Marmoleum: What Is It Made Of And How Is It Made?
In the modern age, American families often put more thought into the elements they install in their homes. It’s not enough to be affordable; for many, installations must be both cost-effective and eco-conscious. In some cases, these installations must also be certified for allergy alleviation. After all, Americans spend around 90% of their time indoors, where some pollutant concentrations are up to five times higher than they are outdoors. Fortunately, Marmoleum click flooring and other Marmoleum flooring products tick all of these boxes.
But what exactly are these Marmoleum tiles made of? And how are they physically created? It’s only natural (pun intended) that you’d want to know a bit more about what goes into your floor. We’re answering these two questions in today’s post.
What is Marmoleum Click Flooring Made Of?
It’s important to note that Marmoleum is comprised of 97% raw materials. The main raw materials in Marmoleum are linseed oil, wood flour, and woven jute. Pine tree rosin and ground limestone are also used in smaller amounts. Marmoleum actually contains 43% recycled content yet has no mineral oils, plasticizers, phthalates, or heavy metals (like cadmium or lead).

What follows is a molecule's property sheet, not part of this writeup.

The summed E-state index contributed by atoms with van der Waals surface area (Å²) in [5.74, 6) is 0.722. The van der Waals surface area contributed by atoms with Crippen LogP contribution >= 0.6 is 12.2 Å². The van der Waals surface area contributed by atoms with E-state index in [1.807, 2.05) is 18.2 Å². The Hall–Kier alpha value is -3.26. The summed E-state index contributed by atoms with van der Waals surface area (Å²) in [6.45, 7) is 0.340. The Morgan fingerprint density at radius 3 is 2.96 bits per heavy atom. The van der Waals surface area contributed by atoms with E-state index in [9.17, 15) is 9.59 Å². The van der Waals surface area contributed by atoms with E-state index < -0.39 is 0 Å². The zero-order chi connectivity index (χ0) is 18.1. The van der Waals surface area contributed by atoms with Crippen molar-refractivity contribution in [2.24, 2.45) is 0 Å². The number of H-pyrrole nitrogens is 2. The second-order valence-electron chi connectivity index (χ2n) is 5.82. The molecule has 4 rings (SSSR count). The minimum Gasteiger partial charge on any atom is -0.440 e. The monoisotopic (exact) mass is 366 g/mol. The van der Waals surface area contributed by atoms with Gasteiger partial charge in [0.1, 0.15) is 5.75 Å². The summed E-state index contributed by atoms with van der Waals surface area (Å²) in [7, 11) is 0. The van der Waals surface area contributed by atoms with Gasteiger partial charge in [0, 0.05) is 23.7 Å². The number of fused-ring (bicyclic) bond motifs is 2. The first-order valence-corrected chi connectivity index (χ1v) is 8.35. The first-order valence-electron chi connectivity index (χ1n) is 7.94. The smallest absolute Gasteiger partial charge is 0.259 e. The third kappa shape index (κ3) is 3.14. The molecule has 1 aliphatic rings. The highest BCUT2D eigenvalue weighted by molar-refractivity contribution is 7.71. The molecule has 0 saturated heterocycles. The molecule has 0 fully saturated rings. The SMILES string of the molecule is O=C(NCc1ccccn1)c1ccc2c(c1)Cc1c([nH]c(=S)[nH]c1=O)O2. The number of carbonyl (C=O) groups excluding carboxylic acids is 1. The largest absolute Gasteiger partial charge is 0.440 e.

How is Marmoleum Made?
Legend has it that Frederick Walton, an English inventor, came up with the idea for linoleum (of which Marmoleum is a type) in the 1860s when he discovered how linseed oil oxidized on top of a can of paint. The linseed oil formed a rubbery film, which he later combined with other natural materials and then pressed onto a fiber backing to create the first iteration of linoleum used in flooring.
Today, Marmoleum is made by heating linseed oil to high temperatures (which speeds up the oxidation process). This is then mixed with rosin to create a cement-like material. Wood or saw dust, limestone, and pigments are added to make colorful sheets, which are then pressed onto a woven jute backing. The pressed sheets are cured in stoves (which are large, heated rooms) or in greenhouses for several weeks to completely dry. Finally, a water-based protective finish is applied to maintain color and aid in keeping the product clean throughout its use. The finished product can then be offered in several forms, including Marmoleum click flooring
, tiles, and sheets for various installations.
These green building products made from natural materials and without the use of harmful chemicals, which means they’ll help your family live a greener, healthier lifestyle. To find out more about Farbo Marmoleum flooring or other eco-friendly flooring options, please get in touch with us today.